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Healthy Hydration and Your Kidneys

About healthy hydration

Healthy hydration (hi-dray-shun) means that you have the right amount of water in your body to maintain good health. In other words, you are well hydrated (hi-dray-ted).  Too little water in your body is called dehydration (de-hi-dray-shun).  You can also have too much water in your body.  This is called fluid overload.  Most body fluids, like blood, contain water.

The kidney and healthy hydration connection

Your body can usually maintain healthy hydration because:

  • Your kidneys make your body hold on to water when you need it. 
  • Your kidneys also make urine (pee) so water can’t build up in your body. 
  • Your kidneys and brain make you thirsty when your body needs more water.  That’s how you know to drink more fluids to stay well hydrated. 

More than half of your body is made of water.  And all parts of your body need water to work well. That includes your kidneys.

  • Water helps the kidneys to remove waste from your blood in the form of urine.
  • Water also helps blood vessels stay open. Then blood can move through the blood vessels to carry nutrients to your kidneys.
  • If you become dehydrated, then blood and nutrients can’t get to your kidneys. This can happen with severe dehydration.
  • Severe dehydration can lead to kidney damage. So, it's important to drink enough when you work or exercise very hard, and especially in hot and humid weather.

Kidney stones and urinary tract infections (UTIs) can harm the kidneys, but drinking extra water can be helpful.

  • Kidney stones form less easily when there’s enough water to stop stone-forming crystals from sticking together.
  • Water helps break down medicines used for UTIs, so they work better. Water also helps make more urine to flush out germs that can harm the kidneys.

Drinking extra water with certain medicines or after a test that takes pictures with dye may also help prevent kidney damage.

To keep in mind for people with advanced chronic kidney disease or kidney failure

You may need to limit fluids if you have advanced chronic kidney disease (CKD) or have kidney failure. This includes people who are on dialysis. This is because you’re making little or no urine.  This causes water to build up in the body.  This leads to:

  • Swelling (edema) in the feet, ankles, hands, face, and lower back
  • Shortness of breath
  • Cramping
  • Headaches
  • High blood pressure
  • Stress on the heart

Therefore, it’s very important to limit fluids to the amount your healthcare team says is safe.  The Dos and Don’ts of Fluid Management for Kidney Disease

More to know about healthy hydration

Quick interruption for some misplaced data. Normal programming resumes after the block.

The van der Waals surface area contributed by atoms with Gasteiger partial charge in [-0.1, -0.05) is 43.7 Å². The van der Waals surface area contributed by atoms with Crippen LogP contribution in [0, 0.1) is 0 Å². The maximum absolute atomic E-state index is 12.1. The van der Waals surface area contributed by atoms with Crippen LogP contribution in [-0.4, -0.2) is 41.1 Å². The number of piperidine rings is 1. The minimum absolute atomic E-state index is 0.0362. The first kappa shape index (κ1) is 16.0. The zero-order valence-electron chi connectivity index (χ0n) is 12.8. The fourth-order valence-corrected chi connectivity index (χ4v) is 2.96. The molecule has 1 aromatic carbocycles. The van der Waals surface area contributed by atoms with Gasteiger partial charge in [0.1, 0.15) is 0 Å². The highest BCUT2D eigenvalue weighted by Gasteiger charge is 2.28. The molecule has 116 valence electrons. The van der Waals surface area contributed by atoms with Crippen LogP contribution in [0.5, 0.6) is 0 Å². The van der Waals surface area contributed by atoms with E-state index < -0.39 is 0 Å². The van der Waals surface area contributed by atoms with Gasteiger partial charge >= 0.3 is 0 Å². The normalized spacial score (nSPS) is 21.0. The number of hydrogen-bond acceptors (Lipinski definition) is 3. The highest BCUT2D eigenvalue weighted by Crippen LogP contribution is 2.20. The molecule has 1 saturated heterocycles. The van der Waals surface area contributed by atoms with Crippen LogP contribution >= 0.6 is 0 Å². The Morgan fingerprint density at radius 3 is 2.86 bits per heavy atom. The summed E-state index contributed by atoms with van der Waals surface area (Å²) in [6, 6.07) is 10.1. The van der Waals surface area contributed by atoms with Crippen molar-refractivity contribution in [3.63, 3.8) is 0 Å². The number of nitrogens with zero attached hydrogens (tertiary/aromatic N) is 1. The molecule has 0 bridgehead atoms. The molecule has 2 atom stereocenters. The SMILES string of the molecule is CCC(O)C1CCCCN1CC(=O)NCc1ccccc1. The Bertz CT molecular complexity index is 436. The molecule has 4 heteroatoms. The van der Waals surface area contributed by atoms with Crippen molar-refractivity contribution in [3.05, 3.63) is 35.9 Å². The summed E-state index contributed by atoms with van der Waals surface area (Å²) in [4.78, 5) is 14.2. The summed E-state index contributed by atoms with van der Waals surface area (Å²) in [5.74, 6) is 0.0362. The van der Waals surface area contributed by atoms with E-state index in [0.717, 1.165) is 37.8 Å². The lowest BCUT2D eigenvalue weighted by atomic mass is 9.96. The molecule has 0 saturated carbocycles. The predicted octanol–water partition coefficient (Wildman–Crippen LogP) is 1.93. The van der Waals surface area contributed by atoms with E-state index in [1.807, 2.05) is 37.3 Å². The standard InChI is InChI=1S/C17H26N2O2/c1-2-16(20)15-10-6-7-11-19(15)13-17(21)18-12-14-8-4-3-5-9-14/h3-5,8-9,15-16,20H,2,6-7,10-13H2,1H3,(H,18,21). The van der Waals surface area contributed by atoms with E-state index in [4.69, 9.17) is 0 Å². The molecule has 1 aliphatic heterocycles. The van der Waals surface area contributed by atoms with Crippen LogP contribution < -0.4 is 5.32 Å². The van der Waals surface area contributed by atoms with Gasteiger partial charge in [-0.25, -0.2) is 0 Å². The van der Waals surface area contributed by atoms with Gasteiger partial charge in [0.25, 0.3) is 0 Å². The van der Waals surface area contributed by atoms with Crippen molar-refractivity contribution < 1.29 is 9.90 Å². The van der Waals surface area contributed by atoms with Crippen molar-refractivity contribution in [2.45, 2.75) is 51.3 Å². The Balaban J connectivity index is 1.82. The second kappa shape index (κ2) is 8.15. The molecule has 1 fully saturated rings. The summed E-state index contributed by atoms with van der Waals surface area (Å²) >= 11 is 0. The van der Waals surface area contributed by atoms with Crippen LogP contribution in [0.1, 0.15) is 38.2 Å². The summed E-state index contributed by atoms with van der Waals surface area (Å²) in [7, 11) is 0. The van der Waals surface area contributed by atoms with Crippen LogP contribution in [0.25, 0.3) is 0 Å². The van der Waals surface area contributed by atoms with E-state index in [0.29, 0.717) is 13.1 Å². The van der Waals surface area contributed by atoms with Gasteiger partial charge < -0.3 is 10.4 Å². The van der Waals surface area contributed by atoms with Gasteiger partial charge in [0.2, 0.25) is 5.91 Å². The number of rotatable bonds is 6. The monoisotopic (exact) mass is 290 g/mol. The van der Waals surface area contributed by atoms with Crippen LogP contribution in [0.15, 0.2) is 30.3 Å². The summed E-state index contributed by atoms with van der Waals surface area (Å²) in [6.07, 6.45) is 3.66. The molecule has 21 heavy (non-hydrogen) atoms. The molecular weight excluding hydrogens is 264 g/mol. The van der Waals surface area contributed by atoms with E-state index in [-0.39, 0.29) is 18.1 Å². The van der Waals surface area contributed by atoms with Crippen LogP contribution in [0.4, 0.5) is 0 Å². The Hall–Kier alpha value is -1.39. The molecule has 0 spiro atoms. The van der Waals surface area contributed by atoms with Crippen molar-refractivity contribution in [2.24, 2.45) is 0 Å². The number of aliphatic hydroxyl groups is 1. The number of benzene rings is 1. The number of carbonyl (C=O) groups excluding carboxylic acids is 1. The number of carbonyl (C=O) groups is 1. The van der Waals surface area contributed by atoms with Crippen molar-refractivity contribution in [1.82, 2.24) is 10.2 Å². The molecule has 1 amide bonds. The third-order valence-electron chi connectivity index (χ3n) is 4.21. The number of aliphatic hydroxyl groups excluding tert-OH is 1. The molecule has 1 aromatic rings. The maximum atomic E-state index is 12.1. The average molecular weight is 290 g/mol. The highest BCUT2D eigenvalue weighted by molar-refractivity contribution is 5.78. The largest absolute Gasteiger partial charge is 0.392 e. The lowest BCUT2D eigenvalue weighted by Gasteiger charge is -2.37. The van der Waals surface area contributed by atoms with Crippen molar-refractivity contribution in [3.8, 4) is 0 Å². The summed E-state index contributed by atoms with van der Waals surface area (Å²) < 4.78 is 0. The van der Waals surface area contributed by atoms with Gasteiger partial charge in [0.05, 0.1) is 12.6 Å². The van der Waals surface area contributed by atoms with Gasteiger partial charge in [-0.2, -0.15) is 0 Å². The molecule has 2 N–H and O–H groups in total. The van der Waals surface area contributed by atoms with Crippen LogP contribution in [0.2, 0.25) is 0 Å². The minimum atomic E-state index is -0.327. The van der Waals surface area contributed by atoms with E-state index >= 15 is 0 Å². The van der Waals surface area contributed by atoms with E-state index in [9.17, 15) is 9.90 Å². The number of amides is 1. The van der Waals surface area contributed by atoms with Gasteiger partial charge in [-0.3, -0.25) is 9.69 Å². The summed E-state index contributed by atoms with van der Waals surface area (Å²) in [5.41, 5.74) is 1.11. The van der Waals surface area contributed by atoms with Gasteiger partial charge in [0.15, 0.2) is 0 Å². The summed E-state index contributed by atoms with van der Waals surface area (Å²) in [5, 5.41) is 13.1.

You often hear that you should drink eight cups of water a day.  But there’s no rule that everyone should have that amount.  For most people without CKD or kidney failure, your daily water needs depend on:

  • Age
  • Size
  • Climate 
  • Exercise level
  • Pregnancy or breastfeeding
  • Illness, especially vomiting and diarrhea

Healthy hydration is possible for most everyone with these fluids and foods:

  • Water
  • Cow’s milk
  • Almond milk and milks from other plants
  • Unsweetened fruit juices
  • Soups and foods with high water content 


Avoid sugary drinks and sodas that are unhealthy and provide little or no nutritional value.   

Older people often don’t have a good sense of thirst, so you may need to give them more fluid than they would take on their own.  Their urine also has more water in it, and certain medicines can make that even worse. This can lead to problems like UTIs. 

In some cases, it can be harmful to drink too much water. This happens during sports when people drink large amounts of water. The extra water makes salt in the blood go too low. This can harm the brain and even cause death. This has happened to people on TikTok who drink too much water too fast. This can also happen with medicines that cause you to hold onto water.

Questions to Ask

  1. What are my daily fluid needs?
  2. Are there reasons why I might need to have extra daily fluid?
  3. Do I need to limit my daily fluid intake because of my kidney disease?
  4. If I need to limit my daily fluid, what amount should I have?
  5. Can you refer me to a registered dietitian nutritionist (RDN) who can help me manage my fluid intake?


This content is provided for informational use only and is not intended as medical advice or as a substitute for the medical advice of a healthcare professional.

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